- March 28, 2019
Jon Iwata is Executive in Residence at the Yale School of Management, an appointment he received upon his retirement from IBM in 2018, capping a 34-year career at the company. Jon led IBM’s global marketing, communications, and corporate citizenship organization for nearly a decade. His most recent position was IBM Chief Brand Officer and Senior Vice President. IBM’s brand is recognized as one of the most valuable in the world, a status that has been enhanced by the development of strategic brand platforms, which express IBM’s unique strategy, purpose, and values. Jon is the architect of several of these brand platforms, including e-business, Smarter Planet, and Watson.
Liwei Wang As you know, Thomas Watson Jr. had the famous quote: “Good design is good business.” IBM is a company with over 100 years of history. Do you think that design played a big part of its success and helped it adapt throughout the years?
Jon Iwata I think it has helped a lot in terms of differentiating IBM. Except for brief periods of time, we have never been a consumer company. For an industrial or a B2B (business to business) company to embrace design might surprise people. What Thomas Watson Jr. believed led to a golden age of hiring. Architect and designer Eliot Noyes, who was at the Museum of Modern Art at the time, first refused to become an employee of IBM because he thought he would compromise his objectivity. He was hired to be arguably the first director of a corporate design program in business. Noyes had collaborations with Charles and Ray Eames, Eero Saarinen, Paul Rand, and many others. A principle that came out of that era is Unity, Not Uniformity. Corporate design systems are often about establishing standards and enforcing compliance because the goal seems to be uniformity. But unity is a different thought. Unity is about identifying the character and ethos of a company. If you can get the Eameses, Paul Rand, and Saarinen to understand the ethos of the company, then they could express it through architecture and industrial design, through the electric typewriter or the first data centers of mainframes, through massive exhibitions like the World’s Fair in the 1960s, or temporary exhibitions like Mathematica, or through films like Powers of Ten.
The IBM logo appears here and there, but there was unity around the idea of technology as a force for positive progress in the world, and not as something to fear. Those principles are still powerful today.
LW This strategy is in stark contrast to the zeitgeist at the time. The technological aspects of modernism implied that uniformity and standardization was the way of the future. Why do you think that IBM took this different approach?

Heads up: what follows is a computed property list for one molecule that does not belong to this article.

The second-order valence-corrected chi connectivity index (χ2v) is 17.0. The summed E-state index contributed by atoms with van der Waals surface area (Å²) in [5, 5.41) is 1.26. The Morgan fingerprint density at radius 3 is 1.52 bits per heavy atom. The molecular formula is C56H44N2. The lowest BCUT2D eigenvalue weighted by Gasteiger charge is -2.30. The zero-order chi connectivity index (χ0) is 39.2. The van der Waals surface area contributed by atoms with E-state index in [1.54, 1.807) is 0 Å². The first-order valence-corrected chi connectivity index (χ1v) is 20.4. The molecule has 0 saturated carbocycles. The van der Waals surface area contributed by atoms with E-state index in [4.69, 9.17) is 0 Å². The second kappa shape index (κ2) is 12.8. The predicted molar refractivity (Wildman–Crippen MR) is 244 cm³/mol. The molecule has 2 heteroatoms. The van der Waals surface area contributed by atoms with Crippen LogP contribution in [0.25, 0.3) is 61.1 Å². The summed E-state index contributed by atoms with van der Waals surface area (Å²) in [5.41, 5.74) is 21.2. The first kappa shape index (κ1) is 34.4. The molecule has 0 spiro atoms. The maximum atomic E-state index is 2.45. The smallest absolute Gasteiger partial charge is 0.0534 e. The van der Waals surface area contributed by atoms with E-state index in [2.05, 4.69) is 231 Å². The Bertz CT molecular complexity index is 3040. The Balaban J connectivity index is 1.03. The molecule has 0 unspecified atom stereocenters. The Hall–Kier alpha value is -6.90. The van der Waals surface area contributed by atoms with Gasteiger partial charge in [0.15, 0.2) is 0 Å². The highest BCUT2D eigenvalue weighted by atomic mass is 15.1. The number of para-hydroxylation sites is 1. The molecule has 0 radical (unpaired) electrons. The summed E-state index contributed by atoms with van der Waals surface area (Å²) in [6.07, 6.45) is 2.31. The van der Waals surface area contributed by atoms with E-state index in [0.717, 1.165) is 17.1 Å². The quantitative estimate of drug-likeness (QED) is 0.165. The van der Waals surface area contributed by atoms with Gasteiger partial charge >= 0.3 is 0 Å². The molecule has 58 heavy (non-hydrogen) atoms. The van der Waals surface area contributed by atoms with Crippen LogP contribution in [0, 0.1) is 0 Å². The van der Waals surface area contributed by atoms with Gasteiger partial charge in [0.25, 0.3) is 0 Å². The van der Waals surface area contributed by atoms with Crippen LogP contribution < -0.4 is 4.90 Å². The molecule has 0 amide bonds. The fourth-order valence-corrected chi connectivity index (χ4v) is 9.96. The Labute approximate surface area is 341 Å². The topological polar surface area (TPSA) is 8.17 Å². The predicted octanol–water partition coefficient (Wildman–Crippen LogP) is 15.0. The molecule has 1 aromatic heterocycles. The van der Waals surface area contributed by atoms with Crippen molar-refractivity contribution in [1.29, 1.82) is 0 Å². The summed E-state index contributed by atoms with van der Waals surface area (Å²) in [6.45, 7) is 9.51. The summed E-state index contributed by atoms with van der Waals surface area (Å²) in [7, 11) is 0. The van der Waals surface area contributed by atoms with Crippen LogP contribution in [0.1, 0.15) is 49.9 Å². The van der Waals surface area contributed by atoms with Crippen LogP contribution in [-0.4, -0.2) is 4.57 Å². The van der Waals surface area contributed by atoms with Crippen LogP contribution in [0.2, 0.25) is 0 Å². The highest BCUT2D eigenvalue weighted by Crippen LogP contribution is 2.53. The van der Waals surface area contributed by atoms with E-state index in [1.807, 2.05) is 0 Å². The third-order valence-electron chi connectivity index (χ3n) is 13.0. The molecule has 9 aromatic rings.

JI Maybe because we weren’t a consumer company. If you tried to unify everything from large scale industrial computation devices to humble electric typewriters and everything in between, the only thing that could be consistent was the logo. We felt that it was more important to change people’s thinking. That’s where the Eameses were powerful. The celebrated work we did in collaboration with them strove to change people’s thinking about computers. This is relevant even today. Today’s version of it is A.I., which raises lots of issues. I had a lot to do with Watson—not the technology, but in terms of positioning Watson in the world: tactical things like Watson’s voice, name, and appearance. Beyond those things, there are the questions of artificial intelligence and the role of our social intelligence in the world. If the Eameses were alive today I would commission them to create whatever they thought was appropriate—films, pop-up stores, digital experiences, or whatever—so that people understood A.I. and responsibly embraced its potential.
LW I think the popular perception of Watson comes from feats like beating a human at Jeopardy or chess and creative initiatives where Watson created new food recipes. Was this strategic?
JI Yes. Part of it was to demonstrate Watson’s relevance to the everyday. People care about cancer diagnosis, an issue that Watson collaborated on with Memorial Sloan Kettering Hospital, and people care about tax preparation, which Watson collaborated on with H&R Block. But people also care about recipes. We’re always trying to create something a little unique to delight our friends and family. People also love music—there is a kind of mystery as to what constitutes a hit song. The producer Alex da Kid worked with Watson to compose a song, and it did quite well on iTunes. We wanted to show Watson was relevant to a wide range of things that people care about.
LW On the topic of new technology, can you talk little bit about speculative futures, your 100 CEO project and how that came about?
JI This was one of the last projects I worked on at IBM before I retired. I had one-on-one interviews with 100 different CEOs, and they were talking to me about the bets they placed on the future. It was an eye-opening experience because the magnitude of the bets placed said something about this moment. Whether they represented an oil company, a pharma company, a retailer, or a publisher, they were all trying to become the same kind of company. By that, I mean they all wanted to use data as the basis of their competitive advantage. They all were fascinated with digital platforms. They want to be the platform or use other people’s platforms without losing their value and differentiation.